does anybody know or have the same behavior about the "TCP Inbound Loss rate".
We use vSAN 6.7U3 and got a small loss rate of 0.1% to 0.2% on all hosts.
Take a look to the screenshot below. It's from the performance view (host network - time range 24 hours) of two vSAN hosts.
It's interessing that we see this small loss rate most time outside of our business hours.
This is a VDI environment and so there is no really load on the servers before 6 am or at weekend.
We don't have any vSAN Host packet discards or drop rate. Only get this small loss rate. I also don't know if this have any impact to our environment.
Maybe anyone can clarify?
So one thing to note is that this potentially isn't just during normal business hours - it is a percent-based metric e.g. if you have 100 packets per second during quiet hours then 1 packet will be seen as 1%, but if you have 100,000 packets per second during the day then that same 1 packet will be 0.001% and thus not observed.
As with all performance graphs (not just in vSAN but pretty much any monitoring solution), these are designed to be reliable under normal/expected loads and can potentially be anomalous when there is near-zero IO.
I have seen similar to what you have shared here from the back-end metrics we pull in host-bundles (basically a raw form of the stats.db data that we load into Grafana) but never correlated them to any issues and it ALWAYS seems to be inbound/Rx which to me indicates it is some packet (e.g. node-membership heartbeats) being received or registered twice and thus one dropped on the logical layers (e.g. vSwitch).
Are you able to narrow this down any further from the other graphs as to where in the logical layers this may be occurring?
The descriptions of what each graph at each level monitors can be found here:
Are there any corresponding incrementing counters on the NICs? nicinfo.sh script (/usr/lib/vmware/vmware-support/bin/nicinfo.sh) run on a host will generate this information, but for checking any unexpected non-zero values it should be run (and saved) at least twice over time (e.g. so comparison can be done).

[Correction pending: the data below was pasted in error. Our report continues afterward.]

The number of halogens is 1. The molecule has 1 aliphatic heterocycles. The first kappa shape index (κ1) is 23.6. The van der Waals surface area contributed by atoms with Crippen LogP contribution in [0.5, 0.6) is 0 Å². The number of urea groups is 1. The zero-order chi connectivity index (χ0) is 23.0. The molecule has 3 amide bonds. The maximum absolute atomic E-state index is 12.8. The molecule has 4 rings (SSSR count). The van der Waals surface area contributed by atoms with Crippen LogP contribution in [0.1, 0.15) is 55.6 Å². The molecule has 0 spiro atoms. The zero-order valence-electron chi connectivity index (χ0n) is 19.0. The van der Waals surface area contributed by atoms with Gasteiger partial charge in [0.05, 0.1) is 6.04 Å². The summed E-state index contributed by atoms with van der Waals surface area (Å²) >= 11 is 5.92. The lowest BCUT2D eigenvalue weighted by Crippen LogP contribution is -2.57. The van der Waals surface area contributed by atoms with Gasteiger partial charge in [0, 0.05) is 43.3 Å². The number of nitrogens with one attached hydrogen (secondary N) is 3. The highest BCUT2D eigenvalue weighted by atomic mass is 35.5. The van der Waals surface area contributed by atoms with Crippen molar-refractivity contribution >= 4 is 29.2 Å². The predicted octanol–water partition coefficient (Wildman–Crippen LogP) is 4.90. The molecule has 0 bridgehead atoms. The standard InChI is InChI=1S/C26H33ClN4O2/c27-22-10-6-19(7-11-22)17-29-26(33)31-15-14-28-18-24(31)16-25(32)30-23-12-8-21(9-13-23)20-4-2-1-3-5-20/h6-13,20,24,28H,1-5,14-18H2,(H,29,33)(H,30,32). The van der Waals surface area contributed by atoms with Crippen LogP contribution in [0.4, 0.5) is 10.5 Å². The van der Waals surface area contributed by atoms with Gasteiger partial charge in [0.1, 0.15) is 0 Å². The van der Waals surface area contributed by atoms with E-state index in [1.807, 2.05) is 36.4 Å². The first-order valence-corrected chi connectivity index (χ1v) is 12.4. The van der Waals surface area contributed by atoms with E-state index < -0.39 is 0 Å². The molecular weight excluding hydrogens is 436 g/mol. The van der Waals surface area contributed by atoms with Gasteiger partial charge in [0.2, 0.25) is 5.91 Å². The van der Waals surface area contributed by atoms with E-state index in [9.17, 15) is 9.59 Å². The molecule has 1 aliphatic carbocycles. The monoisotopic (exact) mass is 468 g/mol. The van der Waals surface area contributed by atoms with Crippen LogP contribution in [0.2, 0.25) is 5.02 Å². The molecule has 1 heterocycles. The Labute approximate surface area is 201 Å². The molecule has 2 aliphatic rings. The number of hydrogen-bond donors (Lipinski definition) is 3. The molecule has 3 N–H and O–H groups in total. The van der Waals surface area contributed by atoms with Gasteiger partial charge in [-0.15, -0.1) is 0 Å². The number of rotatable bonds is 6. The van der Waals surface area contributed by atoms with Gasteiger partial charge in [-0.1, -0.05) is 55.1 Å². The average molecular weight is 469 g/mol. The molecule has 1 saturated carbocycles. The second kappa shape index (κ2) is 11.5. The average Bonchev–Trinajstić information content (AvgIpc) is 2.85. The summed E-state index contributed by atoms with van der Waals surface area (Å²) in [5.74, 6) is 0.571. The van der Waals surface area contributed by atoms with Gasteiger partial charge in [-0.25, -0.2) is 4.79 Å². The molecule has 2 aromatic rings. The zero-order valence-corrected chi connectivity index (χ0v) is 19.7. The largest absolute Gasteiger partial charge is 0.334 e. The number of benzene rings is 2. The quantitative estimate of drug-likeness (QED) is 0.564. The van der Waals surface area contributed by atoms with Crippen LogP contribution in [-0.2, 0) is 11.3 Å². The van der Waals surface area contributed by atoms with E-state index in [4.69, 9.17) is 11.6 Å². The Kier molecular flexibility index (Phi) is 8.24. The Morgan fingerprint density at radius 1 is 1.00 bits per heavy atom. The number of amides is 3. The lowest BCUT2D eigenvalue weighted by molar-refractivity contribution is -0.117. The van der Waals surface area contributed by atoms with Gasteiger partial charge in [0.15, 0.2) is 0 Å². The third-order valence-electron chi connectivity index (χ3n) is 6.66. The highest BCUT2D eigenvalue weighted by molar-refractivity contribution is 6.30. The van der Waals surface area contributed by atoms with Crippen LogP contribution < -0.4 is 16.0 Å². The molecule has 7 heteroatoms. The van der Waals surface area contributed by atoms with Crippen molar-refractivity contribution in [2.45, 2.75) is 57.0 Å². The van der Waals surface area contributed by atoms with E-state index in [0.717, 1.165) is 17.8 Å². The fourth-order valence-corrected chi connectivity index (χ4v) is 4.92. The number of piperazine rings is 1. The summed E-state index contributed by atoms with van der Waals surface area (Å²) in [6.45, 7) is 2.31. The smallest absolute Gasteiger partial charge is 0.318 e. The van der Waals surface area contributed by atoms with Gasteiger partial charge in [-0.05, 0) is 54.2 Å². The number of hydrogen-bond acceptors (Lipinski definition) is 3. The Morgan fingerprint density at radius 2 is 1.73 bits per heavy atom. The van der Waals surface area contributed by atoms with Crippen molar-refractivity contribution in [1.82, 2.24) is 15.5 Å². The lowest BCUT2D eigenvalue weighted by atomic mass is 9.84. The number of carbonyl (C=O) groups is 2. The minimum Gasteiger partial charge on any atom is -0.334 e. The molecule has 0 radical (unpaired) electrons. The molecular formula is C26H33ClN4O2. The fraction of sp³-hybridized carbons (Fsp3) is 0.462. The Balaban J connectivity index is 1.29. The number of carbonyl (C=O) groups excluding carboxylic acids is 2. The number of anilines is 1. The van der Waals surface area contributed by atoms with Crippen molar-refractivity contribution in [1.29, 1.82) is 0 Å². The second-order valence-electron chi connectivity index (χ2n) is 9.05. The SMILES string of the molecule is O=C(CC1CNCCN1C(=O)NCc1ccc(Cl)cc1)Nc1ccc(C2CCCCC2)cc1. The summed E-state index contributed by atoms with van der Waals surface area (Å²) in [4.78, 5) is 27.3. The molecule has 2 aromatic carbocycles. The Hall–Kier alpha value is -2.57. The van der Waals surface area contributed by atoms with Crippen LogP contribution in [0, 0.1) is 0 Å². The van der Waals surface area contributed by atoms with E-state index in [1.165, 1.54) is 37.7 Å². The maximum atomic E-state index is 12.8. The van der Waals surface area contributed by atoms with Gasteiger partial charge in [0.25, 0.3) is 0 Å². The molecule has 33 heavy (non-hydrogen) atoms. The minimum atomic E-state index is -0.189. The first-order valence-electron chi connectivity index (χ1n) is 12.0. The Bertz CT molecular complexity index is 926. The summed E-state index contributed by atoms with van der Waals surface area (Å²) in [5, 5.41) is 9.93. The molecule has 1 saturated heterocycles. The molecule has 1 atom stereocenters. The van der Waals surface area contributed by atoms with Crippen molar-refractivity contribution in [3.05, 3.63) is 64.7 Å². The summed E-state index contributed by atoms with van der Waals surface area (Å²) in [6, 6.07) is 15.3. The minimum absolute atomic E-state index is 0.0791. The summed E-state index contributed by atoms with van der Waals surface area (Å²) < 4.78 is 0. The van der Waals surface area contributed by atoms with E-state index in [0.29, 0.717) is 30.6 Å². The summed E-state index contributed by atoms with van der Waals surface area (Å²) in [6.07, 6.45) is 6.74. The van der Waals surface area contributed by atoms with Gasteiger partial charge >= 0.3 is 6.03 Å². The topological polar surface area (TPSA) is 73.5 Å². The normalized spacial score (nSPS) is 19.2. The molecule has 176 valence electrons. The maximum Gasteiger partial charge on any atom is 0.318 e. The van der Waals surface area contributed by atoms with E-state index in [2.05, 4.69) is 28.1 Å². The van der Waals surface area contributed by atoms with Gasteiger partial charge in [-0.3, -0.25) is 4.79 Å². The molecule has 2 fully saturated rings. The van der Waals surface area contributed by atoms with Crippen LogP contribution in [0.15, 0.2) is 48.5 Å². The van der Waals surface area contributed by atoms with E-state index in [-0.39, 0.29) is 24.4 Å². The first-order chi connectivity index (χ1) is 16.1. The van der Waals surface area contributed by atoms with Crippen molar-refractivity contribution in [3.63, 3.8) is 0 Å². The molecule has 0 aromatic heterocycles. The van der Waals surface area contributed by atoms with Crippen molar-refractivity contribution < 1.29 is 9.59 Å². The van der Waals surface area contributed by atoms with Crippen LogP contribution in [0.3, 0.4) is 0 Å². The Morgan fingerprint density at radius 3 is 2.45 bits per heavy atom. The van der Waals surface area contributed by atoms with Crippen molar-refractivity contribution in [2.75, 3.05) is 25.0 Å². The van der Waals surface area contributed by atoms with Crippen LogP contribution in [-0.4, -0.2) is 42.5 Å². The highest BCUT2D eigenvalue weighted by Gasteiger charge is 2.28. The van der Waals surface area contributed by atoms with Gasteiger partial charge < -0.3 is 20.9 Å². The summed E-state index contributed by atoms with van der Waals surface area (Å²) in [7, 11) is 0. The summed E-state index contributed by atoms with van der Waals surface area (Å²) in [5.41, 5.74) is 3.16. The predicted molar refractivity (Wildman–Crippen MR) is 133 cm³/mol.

thanks for that information.
What we already saw that something in one of our VM networks do an issue regarding "Receive length errors". So on all hosts we have few errors on the "Receive length errors" counter.
It's not really high and we are also not sure if this also cause of the "tcp inbound bound loss rate". I don't think so.
Here is the output of one nic (we got two per host) which manage vMotion traffic, vSAN traffic and also different VM Network traffic....
Advertised Auto Negotiation: true
Advertised Link Modes: Auto, 40000BaseSR4/Full
Auto Negotiation: true
Cable Type: FIBRE
Current Message Level: 0
Bus Info: 0000:87:00:0
Firmware Version: 7.10 0x800075ec 19.5.12
Link Detected: true
Link Status: Up
PHY Address: 0
Pause Autonegotiate: false
Pause RX: false
Pause TX: false
Supported Ports: FIBRE
Supports Auto Negotiation: true
Supports Pause: true
Supports Wakeon: false
Virtual Address: 00:50:56:58:98:f1
NIC statistics for vmnic8:
Packets received: 16959544308
Packets sent: 14730365567
Bytes received: 41506856918183
Bytes sent: 35450864462457
Receive packets dropped: 0
Transmit packets dropped: 0
Multicast packets received: 133120293
Broadcast packets received: 59140098
Multicast packets sent: 1009653
Broadcast packets sent: 132104
Total receive errors: 251
Receive length errors: 251
Receive over errors: 0
Receive CRC errors: 0
Receive frame errors: 0
Receive FIFO errors: 0
Receive missed errors: 0
Total transmit errors: 0
Transmit aborted errors: 0
Transmit carrier errors: 0
Transmit FIFO errors: 0
Transmit heartbeat errors: 0
Transmit window errors: 0
After one week the counter of "Receive length errors" will increase of 96.
If I check again the performance view of this host I can see permanent some percent of TCP inbound loss.
This host is a member of our server cluster.
Multiple hosts in this cluster have these kind of loss rate.
But some other hosts logs very different. For Example this...
There is no TCP inbound loss rate only a short time a TCP outbound retransmission rate.
All hosts in the cluster have equal components.
We try to figure our with physical device or VM send these "Receive length errors". This seems not to easy because in this network are very different devices like printers, scanners, server vms, etc.
Any ideas what else to check?